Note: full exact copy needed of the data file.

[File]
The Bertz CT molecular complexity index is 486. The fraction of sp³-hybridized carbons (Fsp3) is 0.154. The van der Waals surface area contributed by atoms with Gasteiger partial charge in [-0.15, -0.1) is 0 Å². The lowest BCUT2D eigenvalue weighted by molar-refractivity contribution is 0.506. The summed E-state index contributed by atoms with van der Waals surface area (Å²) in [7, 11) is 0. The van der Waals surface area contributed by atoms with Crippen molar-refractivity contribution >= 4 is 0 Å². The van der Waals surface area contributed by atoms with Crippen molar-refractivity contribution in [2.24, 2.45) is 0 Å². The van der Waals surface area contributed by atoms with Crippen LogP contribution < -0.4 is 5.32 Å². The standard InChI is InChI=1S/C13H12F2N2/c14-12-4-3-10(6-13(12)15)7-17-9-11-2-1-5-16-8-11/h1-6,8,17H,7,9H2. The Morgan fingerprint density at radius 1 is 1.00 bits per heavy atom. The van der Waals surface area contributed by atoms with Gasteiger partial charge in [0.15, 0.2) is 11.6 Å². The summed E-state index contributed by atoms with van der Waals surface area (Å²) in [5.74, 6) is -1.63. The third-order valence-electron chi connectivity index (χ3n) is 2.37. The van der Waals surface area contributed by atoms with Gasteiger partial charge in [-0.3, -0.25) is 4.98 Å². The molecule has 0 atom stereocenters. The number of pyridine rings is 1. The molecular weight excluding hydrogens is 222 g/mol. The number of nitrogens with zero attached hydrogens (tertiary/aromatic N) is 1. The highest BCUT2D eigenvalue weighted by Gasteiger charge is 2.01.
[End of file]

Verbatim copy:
The Bertz CT molecular complexity index is 486. The fraction of sp³-hybridized carbons (Fsp3) is 0.154. The van der Waals surface area contributed by atoms with Gasteiger partial charge in [-0.15, -0.1) is 0 Å². The lowest BCUT2D eigenvalue weighted by molar-refractivity contribution is 0.506. The summed E-state index contributed by atoms with van der Waals surface area (Å²) in [7, 11) is 0. The van der Waals surface area contributed by atoms with Crippen molar-refractivity contribution >= 4 is 0 Å². The van der Waals surface area contributed by atoms with Crippen molar-refractivity contribution in [2.24, 2.45) is 0 Å². The van der Waals surface area contributed by atoms with Crippen LogP contribution < -0.4 is 5.32 Å². The standard InChI is InChI=1S/C13H12F2N2/c14-12-4-3-10(6-13(12)15)7-17-9-11-2-1-5-16-8-11/h1-6,8,17H,7,9H2. The Morgan fingerprint density at radius 1 is 1.00 bits per heavy atom. The van der Waals surface area contributed by atoms with Gasteiger partial charge in [0.15, 0.2) is 11.6 Å². The summed E-state index contributed by atoms with van der Waals surface area (Å²) in [5.74, 6) is -1.63. The third-order valence-electron chi connectivity index (χ3n) is 2.37. The van der Waals surface area contributed by atoms with Gasteiger partial charge in [-0.3, -0.25) is 4.98 Å². The molecule has 0 atom stereocenters. The number of pyridine rings is 1. The molecular weight excluding hydrogens is 222 g/mol. The number of nitrogens with zero attached hydrogens (tertiary/aromatic N) is 1. The highest BCUT2D eigenvalue weighted by Gasteiger charge is 2.01.